Our driver took us to the outskirts of Haridwar, which was as far as he could go since traffic was diverted off of the main road. We were told we had to walk three-kilometers to the holy sites on the river, and we couldn’t complain about it really, since many pilgrims walk barefoot for months to get there. On the way, we passed some devotees wearing all orange, some wearing all pink, as well as some naga sadhus (Nag means “naked”; sadhu literally means “good man” in Sanskrit--essentially they are wandering holy men who have renounced society to follow a spiritual path) who wore nothing besides long dreadlocks. These devoted sadhus, who are fast-tracking to the end of their reincarnation cycles walk in trance-like states covered in sacred ash, blessing the many who kneel to touch their feet, which are considered holy.
Drumming and chanting were everywhere, as were soldiers. Though obviously necessary, since there have been awful stampedes at previous Kumbh Melas, it was a bit of a buzzkill when soldiers dispersed a crowd of musicians in an area they were trying to crowd-control—a classic India moment of extreme simultaneous paradox. After walking for three hours (the initial three-kilometer estimate was laughably wrong—also par for the course) we arrived at a sufficiently holy place to bathe in the Ganges. The moment of truth arrived: Would I actually go in?
On the plus side, the water in the river, which in some places contains floating bodies of cows and humans, was surprisingly clear and blue; we were near its source from the Himalayas. The milky blue water actually did look very inviting after our three-hour trek in the strong sun. On the minus side, there are numerous obvious health-related reasons as to why this wouldn’t be a great idea; potentially contracting hepatitis, typhoid, cholera, amoebic dysentery, and skin rashes among them.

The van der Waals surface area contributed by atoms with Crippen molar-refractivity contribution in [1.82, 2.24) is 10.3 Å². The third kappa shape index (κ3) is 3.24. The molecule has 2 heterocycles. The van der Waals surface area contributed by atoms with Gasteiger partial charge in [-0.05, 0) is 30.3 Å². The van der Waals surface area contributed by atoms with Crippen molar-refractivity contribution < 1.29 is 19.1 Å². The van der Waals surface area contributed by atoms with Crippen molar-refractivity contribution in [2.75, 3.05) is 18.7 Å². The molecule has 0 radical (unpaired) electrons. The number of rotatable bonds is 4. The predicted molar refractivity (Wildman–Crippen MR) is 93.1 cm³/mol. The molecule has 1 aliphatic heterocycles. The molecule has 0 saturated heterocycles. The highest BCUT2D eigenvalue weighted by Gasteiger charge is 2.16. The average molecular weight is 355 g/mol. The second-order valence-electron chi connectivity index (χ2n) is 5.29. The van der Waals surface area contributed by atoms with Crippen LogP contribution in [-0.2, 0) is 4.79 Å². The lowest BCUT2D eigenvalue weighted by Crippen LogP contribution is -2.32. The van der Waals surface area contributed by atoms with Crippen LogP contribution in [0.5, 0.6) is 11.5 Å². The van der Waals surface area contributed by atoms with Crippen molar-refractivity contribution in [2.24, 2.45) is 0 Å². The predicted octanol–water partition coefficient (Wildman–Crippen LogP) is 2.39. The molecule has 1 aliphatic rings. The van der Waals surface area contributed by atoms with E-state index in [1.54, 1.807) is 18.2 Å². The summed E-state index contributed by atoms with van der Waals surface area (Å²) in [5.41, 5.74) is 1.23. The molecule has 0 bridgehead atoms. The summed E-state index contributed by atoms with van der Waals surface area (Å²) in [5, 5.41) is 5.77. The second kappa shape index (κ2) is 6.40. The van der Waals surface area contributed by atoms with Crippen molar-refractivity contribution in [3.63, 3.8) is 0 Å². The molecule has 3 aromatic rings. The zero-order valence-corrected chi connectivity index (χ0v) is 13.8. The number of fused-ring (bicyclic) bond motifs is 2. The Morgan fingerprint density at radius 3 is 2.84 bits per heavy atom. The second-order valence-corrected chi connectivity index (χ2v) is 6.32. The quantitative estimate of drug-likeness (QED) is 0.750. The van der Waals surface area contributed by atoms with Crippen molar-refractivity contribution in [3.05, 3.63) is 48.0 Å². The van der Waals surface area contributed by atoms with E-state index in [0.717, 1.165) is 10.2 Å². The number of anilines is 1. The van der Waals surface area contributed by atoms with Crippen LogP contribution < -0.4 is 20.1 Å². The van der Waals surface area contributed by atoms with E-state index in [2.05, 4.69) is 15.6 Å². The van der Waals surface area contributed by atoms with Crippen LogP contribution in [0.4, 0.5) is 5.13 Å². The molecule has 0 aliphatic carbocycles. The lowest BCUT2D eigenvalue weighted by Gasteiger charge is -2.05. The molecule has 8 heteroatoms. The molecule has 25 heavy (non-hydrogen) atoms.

In the end, my pragmatic side eked a win over my mystical half, as I took off my shirt, shoes, and socks, rolled up my pants and thoroughly doused the top half of my body, including my head with Ganges water—which is also said to impart many spiritual blessings. But I didn’t fully submerge as I did have a two-hour walk, a seven-hour drive and a four and a half hour plane ride ahead of me. Rob, who constantly doused his hands with Purell the whole trip even got into the spirit, splashing a few drops of river water on his head.
Thus blessed, we rushed back, collapsed into the car, jarred by the crazy traffic, mix of oxen-drawn carriages, tractors, cows, and many cars driving on the wrong side of the road. When I wasn’t being tossed around from the swerving car, I dozed off, and didn’t really process the whole Kumbh Mela experience until I returned to Bangkok, when I finally took that long-awaited shower, and the Ganges water finally came off.
I can’t pinpoint exactly why I feel different now, but I do feel like I’ve been through a rite of passage. Walking with millions of seriously spiritually devoted people for six hours straight on such a holy day can do that to you. The ubiquitous music… the intense sun… the mystic stoicism of the pilgrims... the rough, dusty air… the cool feeling of the Ganges water… all are staying with me.
Still, holy pilgrimages shouldn’t be rushed and I wish that I had more time at the Kumbh Mela. Hopefully I’ll get another chance in this life. If not, there’s always the next one.
Joel Gershon is a Brooklyn-raised journalist living in Thailand. For more: joelgershon.com